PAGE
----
Descendants of the original owners of Lake Waikaremoana are asking people to stay away for the four days from Saturday as they prepare for a court challenge to get the awa returned to them.
Three claimants representing Tuhoe, Kahungunu and Ruapani descendants are in the Maori Land Court in Wairoa next Tuesday seeking to reverse a 2000 decision to vest ownership in two trust boards.
Vern Winitana from Ngati Ruapani says the court named the original owners in 1918, but it took them almost 40 years to get the crown to recognise the title.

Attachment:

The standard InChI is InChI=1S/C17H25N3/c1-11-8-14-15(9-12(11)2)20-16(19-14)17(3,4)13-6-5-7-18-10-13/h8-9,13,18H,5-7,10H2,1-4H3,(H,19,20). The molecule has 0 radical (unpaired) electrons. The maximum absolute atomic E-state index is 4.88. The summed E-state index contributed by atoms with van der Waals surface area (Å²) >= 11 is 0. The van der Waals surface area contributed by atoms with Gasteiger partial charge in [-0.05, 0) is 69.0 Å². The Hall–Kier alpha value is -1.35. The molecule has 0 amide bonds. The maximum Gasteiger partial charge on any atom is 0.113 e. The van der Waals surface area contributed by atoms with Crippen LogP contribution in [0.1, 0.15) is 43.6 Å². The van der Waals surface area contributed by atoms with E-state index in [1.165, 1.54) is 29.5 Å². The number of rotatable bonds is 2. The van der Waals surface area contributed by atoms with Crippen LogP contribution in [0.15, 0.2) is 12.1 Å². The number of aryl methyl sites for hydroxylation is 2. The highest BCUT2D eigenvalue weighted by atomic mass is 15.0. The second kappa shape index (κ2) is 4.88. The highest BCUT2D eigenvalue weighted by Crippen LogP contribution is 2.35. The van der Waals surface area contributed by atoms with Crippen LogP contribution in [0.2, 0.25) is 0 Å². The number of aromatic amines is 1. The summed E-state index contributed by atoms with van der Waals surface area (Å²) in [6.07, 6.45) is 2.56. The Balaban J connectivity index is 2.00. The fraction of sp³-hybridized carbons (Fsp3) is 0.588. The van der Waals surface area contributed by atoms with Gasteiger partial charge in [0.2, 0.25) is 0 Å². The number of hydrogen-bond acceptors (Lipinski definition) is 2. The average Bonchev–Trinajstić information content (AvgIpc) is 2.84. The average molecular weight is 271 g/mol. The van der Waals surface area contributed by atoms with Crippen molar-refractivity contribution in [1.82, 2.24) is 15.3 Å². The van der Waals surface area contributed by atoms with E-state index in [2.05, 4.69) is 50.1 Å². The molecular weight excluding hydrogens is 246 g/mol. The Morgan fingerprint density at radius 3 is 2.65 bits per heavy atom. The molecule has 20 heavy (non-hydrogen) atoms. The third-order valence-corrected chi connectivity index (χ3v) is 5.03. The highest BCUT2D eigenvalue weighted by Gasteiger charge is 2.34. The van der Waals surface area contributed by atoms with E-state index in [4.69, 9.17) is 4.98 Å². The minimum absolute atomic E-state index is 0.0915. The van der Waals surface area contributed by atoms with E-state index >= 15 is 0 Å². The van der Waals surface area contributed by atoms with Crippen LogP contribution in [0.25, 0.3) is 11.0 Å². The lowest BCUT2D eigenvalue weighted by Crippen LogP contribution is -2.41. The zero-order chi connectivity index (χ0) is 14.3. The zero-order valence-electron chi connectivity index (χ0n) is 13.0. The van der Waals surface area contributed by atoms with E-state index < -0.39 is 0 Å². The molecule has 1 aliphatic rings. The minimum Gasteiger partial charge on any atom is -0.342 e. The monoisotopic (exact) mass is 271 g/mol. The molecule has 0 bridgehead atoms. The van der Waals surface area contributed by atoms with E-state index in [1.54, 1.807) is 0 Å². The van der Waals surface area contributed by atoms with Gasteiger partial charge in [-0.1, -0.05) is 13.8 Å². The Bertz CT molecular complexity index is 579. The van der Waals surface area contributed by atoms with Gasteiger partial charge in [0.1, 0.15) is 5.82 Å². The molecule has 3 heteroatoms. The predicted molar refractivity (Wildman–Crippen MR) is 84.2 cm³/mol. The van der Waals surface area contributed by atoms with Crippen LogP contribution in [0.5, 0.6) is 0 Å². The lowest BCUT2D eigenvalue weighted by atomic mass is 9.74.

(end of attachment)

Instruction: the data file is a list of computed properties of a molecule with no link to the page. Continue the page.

The lake has been leased to the crown since 1971.
He says the rahui is a way to call for peace and common sense at what is a turbulent time for the descendants.
"It’s very important for us to use this time to reflect on what has happened to our lake and we can only really do that when we have some peace. We think our lake is being polluted in many different ways. We want to use this time to cleanse if you like the hara that has been around for a long time," Mr Winitana says.
The rahui applies to all activities on the lake itself including fishing and boating as well as access across all adjacent Maori land form.